Opportunity knocks: The whole “Goosebumps” thing has been pretty surreal. My two young boys caught my entrepreneurial bug and went knocking on doors on our street, offering to move garbage cans up and down driveways for $2 a week. They knocked on my neighbor’s door, and he’s a screenwriter and film writer who was working on this script and had about a month to finish it.

Family flick: They inspired the “junk brothers” in the movie. My daughter Sarah and my sons Sonny and Sammy are all characters in the movie, and my wife, whose name is changed to “Kathy Quinn,” played by the mother from “The Goldbergs.” My character was cut from the movie; they couldn’t find an actor dynamic enough to play Marc Alessi.

Giving ‘Goosebumps’: We went down (to Atlanta) to watch the filming last February, and met all of the actors and actresses playing my children and my wife. And it was amazing watching it on the big screen. I wound up buying tons of all of the books and DVDs – it’s the only gift people will be getting from me for the next 10 years.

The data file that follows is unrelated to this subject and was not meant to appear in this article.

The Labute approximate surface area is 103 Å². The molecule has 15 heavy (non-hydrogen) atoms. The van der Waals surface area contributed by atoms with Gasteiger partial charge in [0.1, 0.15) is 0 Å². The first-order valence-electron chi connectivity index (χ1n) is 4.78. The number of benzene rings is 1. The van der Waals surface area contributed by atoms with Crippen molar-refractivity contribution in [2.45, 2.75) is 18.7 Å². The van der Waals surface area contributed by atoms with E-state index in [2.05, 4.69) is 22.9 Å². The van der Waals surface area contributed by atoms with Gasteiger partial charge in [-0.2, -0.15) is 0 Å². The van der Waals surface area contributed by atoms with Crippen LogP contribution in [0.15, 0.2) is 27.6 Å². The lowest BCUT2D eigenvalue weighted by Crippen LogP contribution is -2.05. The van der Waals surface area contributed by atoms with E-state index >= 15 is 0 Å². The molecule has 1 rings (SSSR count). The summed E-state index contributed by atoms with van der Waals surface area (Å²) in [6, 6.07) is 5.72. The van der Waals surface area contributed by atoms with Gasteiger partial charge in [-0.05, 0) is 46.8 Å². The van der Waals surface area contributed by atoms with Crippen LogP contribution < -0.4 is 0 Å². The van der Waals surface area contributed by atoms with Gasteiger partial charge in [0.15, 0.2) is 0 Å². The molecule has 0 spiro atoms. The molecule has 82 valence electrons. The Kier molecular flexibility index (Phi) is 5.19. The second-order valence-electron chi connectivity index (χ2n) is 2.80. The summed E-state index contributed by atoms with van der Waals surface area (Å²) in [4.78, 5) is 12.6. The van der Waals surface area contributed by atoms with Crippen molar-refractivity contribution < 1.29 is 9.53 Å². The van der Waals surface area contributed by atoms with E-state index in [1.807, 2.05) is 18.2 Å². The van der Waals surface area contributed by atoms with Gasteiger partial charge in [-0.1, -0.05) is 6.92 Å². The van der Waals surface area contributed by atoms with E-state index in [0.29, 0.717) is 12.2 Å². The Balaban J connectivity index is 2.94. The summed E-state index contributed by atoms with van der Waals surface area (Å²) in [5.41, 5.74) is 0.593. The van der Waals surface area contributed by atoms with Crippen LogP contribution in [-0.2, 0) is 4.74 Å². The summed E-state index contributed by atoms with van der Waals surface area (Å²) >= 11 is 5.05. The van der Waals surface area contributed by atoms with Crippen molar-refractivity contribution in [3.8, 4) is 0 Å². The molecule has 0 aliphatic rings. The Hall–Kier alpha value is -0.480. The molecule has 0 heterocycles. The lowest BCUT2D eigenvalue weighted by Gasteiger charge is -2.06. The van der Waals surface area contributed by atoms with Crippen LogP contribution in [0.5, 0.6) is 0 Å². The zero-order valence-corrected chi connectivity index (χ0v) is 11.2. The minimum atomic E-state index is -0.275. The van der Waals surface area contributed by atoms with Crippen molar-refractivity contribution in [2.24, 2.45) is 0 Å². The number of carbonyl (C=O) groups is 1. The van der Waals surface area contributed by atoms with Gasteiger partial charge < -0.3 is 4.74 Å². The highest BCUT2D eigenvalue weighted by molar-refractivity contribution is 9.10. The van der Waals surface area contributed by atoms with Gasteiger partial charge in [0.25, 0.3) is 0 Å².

Interview by Gregory Zeller

 


1 Comment on "Debrief: Innovations past and future, with Marc Alessi"

  1. “Arguably the hardest-working man in Long Island innovation”. Marc must never sleep — I can reach him 24 by 7 for direction or happenings at SynchroPET, even if he wanders to the left coast to represent the Tesla campus that shares the name of Musk’s cars, or “upstate” to tend to Our State’s business incubators or legislation.

    The image above shows a gentle smiling Marc. A different guy shows up at our Friday SynchroPET company meeting. “We’re slipping five minutes on a delivery?” “That part for the PET scanner costs how much?”

    I’ll bet you get the same story from the other operating heads of the organizations that Marc blesses — He’s “always there” to guide, to lean on. Even his “movie star” family feels his constant presence.

    “Hardest working”. And making it look easy!

Comments are closed.